Your date of birth:

20 June 1971

The name of the law school from which you received your first law degree:

National Law School of India

Current law firm and office:

Jayaram & Jayaram, Bangalore

Position within the firm:


Details of any past law firms that you have worked for:

Allen & Overy, London

The key practice areas in which you work:

IT/IP Law, E-Commerce, Media Law (Traditional And New Media), Data Protection and Privacy, Cross-Border M&A, General Corporate and Licensing, Aviation Transactions, Technology Transactions (Engineering Supply and Design Contracts)

Why you chose to focus in these areas:

I am fascinated by innovation and invention, by the human capacity to design and shape our environment and push the envelope of what is possible scientifically. Therefore, transactions that feature technology and design in some way are always rewarding and enriching, as I always learn something from my clients and the deals about gadgets, applications and systems, scientific methods and processes, and ways of thinking about the world. If I am not writing that novel, making that film, inventing that must-have gadget or coding the next big game, I can at least live vicariously through clients who are, and help them deliver their ambitions. Fundamentally, deals that involve these elements are just more fun, and the people who inhabit these universes are also endlessly fascinating. I am also interested in information as the new currency, and feel very strongly about privacy and data protection regimes attempting to balance various competing interests. I suppose the common thread is that I like dealing with the intangible, with the ideas that live in people’s heads and with bits of data whizzing around the ether, and I like giving them life.

Details of the matter that you have worked on in your career to date that you are most proud of, and why:

I am most proud of the first two acquisitions that I did for an Indian client (Dynamatic Technologies Limited) after returning to India from England. They acquired a hydraulics company in Swindon, and then an aero-structures company in Bristol, and both deals gave me a deep dive into the new India, the emerging economic shifts, and a world where Indian clients were looking outwards to do deals. They also situated me perfectly between India and Europe, and allowed me to draw on skill sets that were then quite unique in the market. As a dual-qualified lawyer, and one who also straddles the two cultures, I felt I contributed more than just legal skills, and helped hand-hold a favourite client through its first ever outward bound deals, while also securing the trust of the target’s lawyers. I also got to walk around the shop floors of both companies, get excited about their industrial facilities (I am an architecture and design nerd), and walk away with the gift of a part from Concorde – machined by one of the target’s employees. Those two deals, back to back, cemented my sense of myself in a truly international context, and reinforced the value I add by being able to talk about Arsenal and the Royal Ballet, in between indemnity clauses and liability caps.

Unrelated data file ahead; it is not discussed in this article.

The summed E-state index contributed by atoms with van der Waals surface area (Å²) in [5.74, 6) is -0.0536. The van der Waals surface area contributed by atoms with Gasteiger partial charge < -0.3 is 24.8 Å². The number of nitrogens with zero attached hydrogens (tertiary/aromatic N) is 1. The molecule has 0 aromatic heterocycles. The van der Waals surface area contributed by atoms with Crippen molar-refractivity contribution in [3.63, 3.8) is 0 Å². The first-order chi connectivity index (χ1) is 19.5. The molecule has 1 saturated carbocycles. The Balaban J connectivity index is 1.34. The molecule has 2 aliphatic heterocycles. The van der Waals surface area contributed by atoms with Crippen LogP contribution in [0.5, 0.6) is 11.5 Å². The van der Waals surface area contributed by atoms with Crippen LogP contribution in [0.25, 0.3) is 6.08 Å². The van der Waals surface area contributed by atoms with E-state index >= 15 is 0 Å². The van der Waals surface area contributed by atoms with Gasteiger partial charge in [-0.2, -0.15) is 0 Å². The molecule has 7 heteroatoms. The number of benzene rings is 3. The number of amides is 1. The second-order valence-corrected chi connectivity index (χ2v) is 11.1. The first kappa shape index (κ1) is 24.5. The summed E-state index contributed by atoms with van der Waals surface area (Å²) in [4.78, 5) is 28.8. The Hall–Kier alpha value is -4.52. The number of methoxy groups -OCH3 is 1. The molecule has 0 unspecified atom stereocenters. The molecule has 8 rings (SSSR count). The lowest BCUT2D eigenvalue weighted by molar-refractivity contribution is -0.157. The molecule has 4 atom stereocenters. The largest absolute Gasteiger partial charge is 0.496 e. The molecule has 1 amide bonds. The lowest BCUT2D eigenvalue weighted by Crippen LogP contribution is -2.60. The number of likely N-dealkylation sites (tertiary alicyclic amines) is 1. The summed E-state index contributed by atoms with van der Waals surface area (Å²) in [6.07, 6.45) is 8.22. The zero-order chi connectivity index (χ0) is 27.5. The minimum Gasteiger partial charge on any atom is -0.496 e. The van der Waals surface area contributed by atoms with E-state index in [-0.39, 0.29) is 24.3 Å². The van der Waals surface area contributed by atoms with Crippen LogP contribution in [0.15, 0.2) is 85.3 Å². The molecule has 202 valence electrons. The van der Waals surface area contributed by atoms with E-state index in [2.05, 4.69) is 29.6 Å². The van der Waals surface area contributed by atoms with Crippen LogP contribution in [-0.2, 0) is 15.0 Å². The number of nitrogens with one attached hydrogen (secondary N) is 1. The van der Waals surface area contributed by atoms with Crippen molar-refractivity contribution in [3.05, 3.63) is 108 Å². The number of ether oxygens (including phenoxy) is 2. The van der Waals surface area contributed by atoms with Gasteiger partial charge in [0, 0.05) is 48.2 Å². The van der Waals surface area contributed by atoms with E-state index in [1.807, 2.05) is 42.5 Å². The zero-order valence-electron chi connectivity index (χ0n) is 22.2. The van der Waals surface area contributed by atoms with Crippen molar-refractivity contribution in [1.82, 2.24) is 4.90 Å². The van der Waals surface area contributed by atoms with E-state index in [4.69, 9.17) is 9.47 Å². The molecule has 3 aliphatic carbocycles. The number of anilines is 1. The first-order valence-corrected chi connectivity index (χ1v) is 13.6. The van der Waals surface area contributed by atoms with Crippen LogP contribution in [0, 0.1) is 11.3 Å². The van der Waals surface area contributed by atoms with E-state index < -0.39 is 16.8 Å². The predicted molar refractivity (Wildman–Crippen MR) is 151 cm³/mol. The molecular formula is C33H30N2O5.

The name of any more senior lawyers that you look up to or consider to be mentors:

Colleen Keck at Allen & Overy, for her sharpness and ability to unpack any contract to its essentials, and her panache in dealing with clients. Laurence Jacobs (then at Allen & Overy) for retaining his humanity in a large partnership, and understanding that people have lives beyond the office. Nigel Kemp at Citigroup, for being a team player and for his ability to defuse a tense deadlock with delicacy and a perfectly judged joke. Monroe Price, professor at the University of Pennsylvania, for his innovative efforts to use the law for important advocacy and freedom of speech work, and for having more energy and curiosity in his 70s than most jaded younger lawyers do. Richard Danbury, who showed me the importance of fundamentals and how to work on a PhD. And my parents, both lawyers, who warned me against being a lawyer yet loved it when I became one. My father, in particular, for his felicity with legal language, his ability to see the big picture, and his belief that clients sometimes pay us to learn new things and how grateful we should be for the opportunity to grow every single day.